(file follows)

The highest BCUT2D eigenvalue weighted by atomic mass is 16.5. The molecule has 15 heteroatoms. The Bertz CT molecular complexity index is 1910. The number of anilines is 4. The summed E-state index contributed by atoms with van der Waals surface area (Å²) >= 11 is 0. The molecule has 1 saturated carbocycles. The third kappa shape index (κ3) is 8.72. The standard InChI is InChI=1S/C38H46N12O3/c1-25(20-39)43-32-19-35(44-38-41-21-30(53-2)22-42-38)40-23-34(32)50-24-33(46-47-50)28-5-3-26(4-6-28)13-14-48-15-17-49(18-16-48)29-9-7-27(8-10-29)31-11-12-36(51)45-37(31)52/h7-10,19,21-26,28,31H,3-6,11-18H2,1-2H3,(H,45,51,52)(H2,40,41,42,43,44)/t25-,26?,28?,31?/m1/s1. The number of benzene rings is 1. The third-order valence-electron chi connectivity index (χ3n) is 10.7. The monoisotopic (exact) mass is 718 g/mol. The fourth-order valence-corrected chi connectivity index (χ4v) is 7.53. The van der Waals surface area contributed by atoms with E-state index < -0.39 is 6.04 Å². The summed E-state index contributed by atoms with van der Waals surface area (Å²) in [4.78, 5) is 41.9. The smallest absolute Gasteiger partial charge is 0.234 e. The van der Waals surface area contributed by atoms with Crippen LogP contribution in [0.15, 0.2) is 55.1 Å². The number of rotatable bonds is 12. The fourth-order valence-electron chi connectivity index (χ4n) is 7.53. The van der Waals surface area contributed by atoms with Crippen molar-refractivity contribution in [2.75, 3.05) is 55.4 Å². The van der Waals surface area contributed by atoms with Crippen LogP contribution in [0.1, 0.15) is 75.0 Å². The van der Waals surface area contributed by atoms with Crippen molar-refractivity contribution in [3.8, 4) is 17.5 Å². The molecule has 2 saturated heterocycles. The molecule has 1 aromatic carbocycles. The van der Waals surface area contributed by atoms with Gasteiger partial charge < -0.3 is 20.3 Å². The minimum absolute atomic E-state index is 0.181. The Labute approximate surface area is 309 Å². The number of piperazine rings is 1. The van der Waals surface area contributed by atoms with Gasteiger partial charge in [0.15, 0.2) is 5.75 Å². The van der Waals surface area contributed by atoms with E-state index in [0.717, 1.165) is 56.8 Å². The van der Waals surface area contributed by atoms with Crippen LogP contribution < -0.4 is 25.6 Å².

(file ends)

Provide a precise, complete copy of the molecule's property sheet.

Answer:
The highest BCUT2D eigenvalue weighted by atomic mass is 16.5. The molecule has 15 heteroatoms. The Bertz CT molecular complexity index is 1910. The number of anilines is 4. The summed E-state index contributed by atoms with van der Waals surface area (Å²) >= 11 is 0. The molecule has 1 saturated carbocycles. The third kappa shape index (κ3) is 8.72. The standard InChI is InChI=1S/C38H46N12O3/c1-25(20-39)43-32-19-35(44-38-41-21-30(53-2)22-42-38)40-23-34(32)50-24-33(46-47-50)28-5-3-26(4-6-28)13-14-48-15-17-49(18-16-48)29-9-7-27(8-10-29)31-11-12-36(51)45-37(31)52/h7-10,19,21-26,28,31H,3-6,11-18H2,1-2H3,(H,45,51,52)(H2,40,41,42,43,44)/t25-,26?,28?,31?/m1/s1. The number of benzene rings is 1. The third-order valence-electron chi connectivity index (χ3n) is 10.7. The monoisotopic (exact) mass is 718 g/mol. The fourth-order valence-corrected chi connectivity index (χ4v) is 7.53. The van der Waals surface area contributed by atoms with E-state index < -0.39 is 6.04 Å². The summed E-state index contributed by atoms with van der Waals surface area (Å²) in [4.78, 5) is 41.9. The smallest absolute Gasteiger partial charge is 0.234 e. The van der Waals surface area contributed by atoms with Crippen LogP contribution in [0.15, 0.2) is 55.1 Å². The number of rotatable bonds is 12. The fourth-order valence-electron chi connectivity index (χ4n) is 7.53. The van der Waals surface area contributed by atoms with Crippen molar-refractivity contribution in [2.75, 3.05) is 55.4 Å². The van der Waals surface area contributed by atoms with Crippen LogP contribution in [0.1, 0.15) is 75.0 Å². The van der Waals surface area contributed by atoms with Crippen molar-refractivity contribution in [3.8, 4) is 17.5 Å². The molecule has 2 saturated heterocycles. The molecule has 1 aromatic carbocycles. The van der Waals surface area contributed by atoms with Gasteiger partial charge < -0.3 is 20.3 Å². The minimum absolute atomic E-state index is 0.181. The Labute approximate surface area is 309 Å². The number of piperazine rings is 1. The van der Waals surface area contributed by atoms with Gasteiger partial charge in [0.15, 0.2) is 5.75 Å². The van der Waals surface area contributed by atoms with E-state index in [0.717, 1.165) is 56.8 Å². The van der Waals surface area contributed by atoms with Crippen LogP contribution < -0.4 is 25.6 Å².